So – yes, I am going to work on the Wesley checkbook (fun…not) and begin our next newsletter, but then I’m going home to spend the afternoon with the kids.  Not necessarily what I would call restful, but hopefully still restorative.  We’ve got to grab hold of the little snippets of peace and relaxation as much as we can.  The students and I talked about this on Wednesday night and they amazed me at how busy and stressed they are.  We asked how do you relax and some said things like – take a shower, go to sleep, take a walk – really basic things.  Part of me thought – your time for yourself is just those 10 minutes in the shower???  But then again, I’m glad they’re taking it when and where they can.

May today we find moments of peace, replenishment, restoration, and rest in the midst.  May we listen to our own advice – oh yeah, we need to rest and have quiet time with God, too – and hold true to the Spirit at work within us.  May we not be pulled in a million directions but may we center upon the One who created us and is journeying with us in all the twists and turns.

Matthew 11:28-30 – “Come to me, all you that are weary and are carrying heavy burdens, and I will give you rest.  Take my yoke upon you, and learn from me; for I am gentle and humble in heart, and you will find rest for your souls.  For my yoke is easy, and my burden is light.”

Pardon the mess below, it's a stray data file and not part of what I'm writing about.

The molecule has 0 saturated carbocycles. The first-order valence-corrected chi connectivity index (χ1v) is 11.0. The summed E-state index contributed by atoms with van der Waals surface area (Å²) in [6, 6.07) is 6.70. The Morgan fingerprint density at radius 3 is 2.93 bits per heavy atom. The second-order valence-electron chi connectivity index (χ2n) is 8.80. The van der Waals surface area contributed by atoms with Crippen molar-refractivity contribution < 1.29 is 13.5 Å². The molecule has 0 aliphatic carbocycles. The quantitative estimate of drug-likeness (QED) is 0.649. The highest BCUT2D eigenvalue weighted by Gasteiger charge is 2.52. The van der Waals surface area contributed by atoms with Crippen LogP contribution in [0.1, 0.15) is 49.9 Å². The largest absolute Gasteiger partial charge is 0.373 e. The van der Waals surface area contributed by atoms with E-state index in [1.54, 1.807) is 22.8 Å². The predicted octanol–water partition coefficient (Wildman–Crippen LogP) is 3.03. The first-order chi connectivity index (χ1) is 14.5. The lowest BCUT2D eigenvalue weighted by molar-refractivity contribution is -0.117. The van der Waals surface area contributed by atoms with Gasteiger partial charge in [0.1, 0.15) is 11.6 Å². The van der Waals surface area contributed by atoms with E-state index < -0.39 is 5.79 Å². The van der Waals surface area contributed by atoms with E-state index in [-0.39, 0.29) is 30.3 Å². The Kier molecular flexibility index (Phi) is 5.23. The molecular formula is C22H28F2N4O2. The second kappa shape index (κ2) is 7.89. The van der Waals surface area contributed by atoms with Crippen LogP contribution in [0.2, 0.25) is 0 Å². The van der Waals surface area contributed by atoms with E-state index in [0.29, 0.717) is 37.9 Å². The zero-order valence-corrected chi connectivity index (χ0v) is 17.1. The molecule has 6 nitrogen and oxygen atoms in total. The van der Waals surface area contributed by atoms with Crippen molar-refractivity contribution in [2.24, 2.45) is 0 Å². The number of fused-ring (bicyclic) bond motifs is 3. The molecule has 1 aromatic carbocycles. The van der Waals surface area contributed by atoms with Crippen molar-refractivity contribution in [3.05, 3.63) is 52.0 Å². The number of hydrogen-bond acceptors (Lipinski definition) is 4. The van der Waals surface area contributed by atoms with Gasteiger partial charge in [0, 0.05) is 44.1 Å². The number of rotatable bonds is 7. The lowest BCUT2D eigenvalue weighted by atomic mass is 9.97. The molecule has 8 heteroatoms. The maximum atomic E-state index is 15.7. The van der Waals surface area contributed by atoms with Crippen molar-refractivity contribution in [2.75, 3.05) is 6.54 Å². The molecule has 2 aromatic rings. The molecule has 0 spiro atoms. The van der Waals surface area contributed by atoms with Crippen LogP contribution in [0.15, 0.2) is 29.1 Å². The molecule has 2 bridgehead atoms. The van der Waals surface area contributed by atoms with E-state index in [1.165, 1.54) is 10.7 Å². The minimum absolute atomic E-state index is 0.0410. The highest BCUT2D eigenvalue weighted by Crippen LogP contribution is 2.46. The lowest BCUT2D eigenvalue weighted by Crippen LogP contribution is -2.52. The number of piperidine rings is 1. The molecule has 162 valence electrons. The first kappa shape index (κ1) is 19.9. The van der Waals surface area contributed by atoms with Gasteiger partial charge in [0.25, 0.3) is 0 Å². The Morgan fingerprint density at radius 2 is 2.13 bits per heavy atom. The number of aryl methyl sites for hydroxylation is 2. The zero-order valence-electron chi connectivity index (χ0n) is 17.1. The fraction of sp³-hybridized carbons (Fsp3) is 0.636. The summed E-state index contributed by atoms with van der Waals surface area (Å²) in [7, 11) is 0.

How do you get Sabbath rest?  What restores your soul?  What helps settle into your bones and gives you perfect peace?

3 thoughts on “Taking Your Own Advice – ie. masochistic preachers

  1. Narcie, you are so right on target with this. We think as pastors we can’t slow down, there is so much work to still be done and yet if we are sick it’s even worse. Yes, we do need to slow down sometimes, spend time with our children, our spouse, our friends and family and yes, take a hot bath, a long walk or watch a movie. Just be still and let God work things out as we rejuvinate. After all he was in this profession a whole lot long than any of us. And will still be long after we are gone.
    Thank you Lord for continuing to work dispite us thinking we are in charge and enlighten us along the way with time to renew and refresh ourselves physically, mentally and spiritually.

  2. Isn’t mono contagious? Take care of yourself girl. I love you too much for you to be down and I know your immune system is probably not what it should be. If I can help in any way, just give me a call.

  3. good molly Blessings on the Journey , i comment your blog , that a nice blog and greatly. Great for everyone. useful and Sabbath content. i going to plan to read and review your website.

Leave a Reply

Fill in your details below or click an icon to log in:

WordPress.com Logo

You are commenting using your WordPress.com account. Log Out / Change )

Twitter picture

You are commenting using your Twitter account. Log Out / Change )

Facebook photo

You are commenting using your Facebook account. Log Out / Change )

Google+ photo

You are commenting using your Google+ account. Log Out / Change )

Connecting to %s